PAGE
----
Photographer, poet and filmmaker, Gerard Malanga also captured the singular atmosphere surrounding the nihilist and post-Beat New York of the 1960-1970s. Real archives of life, his photographs depict the creative effervescence of his time without artifice. Sympathy and sincerity is the DNA of his work. No tricks or theatrical staging: his subjects are fully aware and paying attention to the photographer. Relationship, emotions and people are photographed for what they are. Besides, the occasional notoriety of his models is not emphasized. This is how his portraits became a piece of the big and eventful picture of Malanga’s life, as well as one of the many facet of our culture.
Robert Mapplethorpe and Patti Smith as two young lovers on a balcony, Mick Jagger casually shows his lips to the camera, Andy Warhol waits for inspiration on a sofa… The cultural significance of these shots and their mythical dimension is real, but came afterwards. Originally, they belong to the genre of documentary photography where the exceptional blends with the ordinary, the famous with the unknown. Gerard Malanga did not want the sharp eye of Richard Avedon; nor did he seek to reveal the hidden face of the world like Diane Arbus; he did not follow in Helen Levitt’s theatrical footsteps, and refused to leave context aside like Chuck Close did. In fact, Malanga felt closer to 19th century photographer Nadar who took pictures of people who inspired him: Baudelaire, Courbet, Manet, and Wagner among others… Malanga turned documentary authenticity and friendly rapport into a somehow sublime artistic device. This approach was backed up by the plastic virtuosity of his photographs. At most, he introduced a touch of uncanny poetry when John Cage kept silent against a strange musical backdrop, when Patti Smith rubbed shoulders with people in the subway, when Candy Darling lied down on the Walk of Fame dreaming of glory, or when Warhol multiplied himself –as he liked to do- on a screen test…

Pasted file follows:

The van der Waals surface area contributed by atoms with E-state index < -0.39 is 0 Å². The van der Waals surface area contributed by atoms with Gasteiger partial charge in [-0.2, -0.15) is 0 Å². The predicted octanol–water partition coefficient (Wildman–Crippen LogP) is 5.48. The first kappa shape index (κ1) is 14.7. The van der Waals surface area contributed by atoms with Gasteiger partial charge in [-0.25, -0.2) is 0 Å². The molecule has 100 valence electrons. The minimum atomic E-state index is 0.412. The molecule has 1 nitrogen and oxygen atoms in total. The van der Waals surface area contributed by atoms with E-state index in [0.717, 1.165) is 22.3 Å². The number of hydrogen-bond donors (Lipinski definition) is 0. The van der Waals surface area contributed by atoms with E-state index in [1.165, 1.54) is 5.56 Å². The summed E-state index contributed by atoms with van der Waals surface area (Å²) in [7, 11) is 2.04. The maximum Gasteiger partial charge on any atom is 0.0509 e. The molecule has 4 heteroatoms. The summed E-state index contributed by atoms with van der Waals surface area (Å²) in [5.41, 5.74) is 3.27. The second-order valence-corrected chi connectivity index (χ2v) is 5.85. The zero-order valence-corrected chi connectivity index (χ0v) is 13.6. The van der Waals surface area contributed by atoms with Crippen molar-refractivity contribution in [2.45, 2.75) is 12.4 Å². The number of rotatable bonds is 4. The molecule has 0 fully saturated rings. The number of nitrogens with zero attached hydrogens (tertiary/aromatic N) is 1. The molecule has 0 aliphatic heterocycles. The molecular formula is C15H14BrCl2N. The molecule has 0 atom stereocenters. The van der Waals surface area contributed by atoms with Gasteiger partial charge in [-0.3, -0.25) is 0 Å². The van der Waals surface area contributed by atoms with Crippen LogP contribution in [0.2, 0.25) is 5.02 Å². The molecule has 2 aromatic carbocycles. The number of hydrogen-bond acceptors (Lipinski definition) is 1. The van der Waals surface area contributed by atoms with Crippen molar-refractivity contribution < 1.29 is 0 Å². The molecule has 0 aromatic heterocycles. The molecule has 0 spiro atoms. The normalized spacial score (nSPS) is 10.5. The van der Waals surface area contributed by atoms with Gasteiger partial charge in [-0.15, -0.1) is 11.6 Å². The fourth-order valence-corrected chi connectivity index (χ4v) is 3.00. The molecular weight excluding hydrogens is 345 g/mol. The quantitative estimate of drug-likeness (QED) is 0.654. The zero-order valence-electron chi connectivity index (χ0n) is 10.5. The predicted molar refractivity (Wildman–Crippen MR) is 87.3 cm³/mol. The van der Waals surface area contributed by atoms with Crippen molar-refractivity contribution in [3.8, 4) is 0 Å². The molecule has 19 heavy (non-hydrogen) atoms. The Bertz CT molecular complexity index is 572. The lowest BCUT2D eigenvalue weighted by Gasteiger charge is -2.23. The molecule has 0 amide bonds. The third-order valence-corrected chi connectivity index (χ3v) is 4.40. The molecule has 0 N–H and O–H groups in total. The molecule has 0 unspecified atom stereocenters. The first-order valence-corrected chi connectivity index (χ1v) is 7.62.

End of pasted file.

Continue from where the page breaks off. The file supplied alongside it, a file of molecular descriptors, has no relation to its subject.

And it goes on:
Young poet driven by William Burroughs and Allan Ginsberg’s ideals, Gerard Malanga became Andy Warhol’s first collaborator starting in 1963. Far away from limiting himself to the Factory of which he became the most active photographer, filmmaker, actor, and poet until 1970, Malanga continued to develop a new creative approach characterized by authenticity and absence of artifice. His aesthetics could very well be defined as underground: figurative without being narrative, primal and direct. He certainly practiced its codes and tricks. Besides, he made about a dozen films, among which In Search of the Miraculous: the story of a poet in search of himself through his love for a girl and the quest of his father -a masterpiece of non-conformist avant-garde cinema. In this movie, Malanga combined moods, techniques, emotions and environments according to an introspective and poetic scheme.
In Malanga’s work, the poetical oftentimes stood alongside the accurate. For his series entitled Ghostly Berms, the photographer paid a photographic tribute to the abandoned railroad of his childhood. In Good Girls, a pearly and immaculate atmosphere encircles the bluntly naked bodies of young women from the American middle-class, sometimes anonymous, sometimes personified, but always unaccustomed to nude photography. Contrarily to his usual spontaneity, Gerard Malanga carefully stylizes every element of the shooting. Expert in capturing his models’ sensitivity, he skillfully seized the intimate part of their nudity.
As always in his portraits, his ability to win the trust of his models played a great deal in the singularity of his shots and surrounded them with an iconic aura. By documenting his own environment, Malanga shaped the contemporary iconography of his time. His remarkable beautiful images truly succeeded to mythify the present.
Gerard Malanga – Caroline Smulders Gallery, Booth A31
At Paris Photo 2016
November 10 to 13, 2016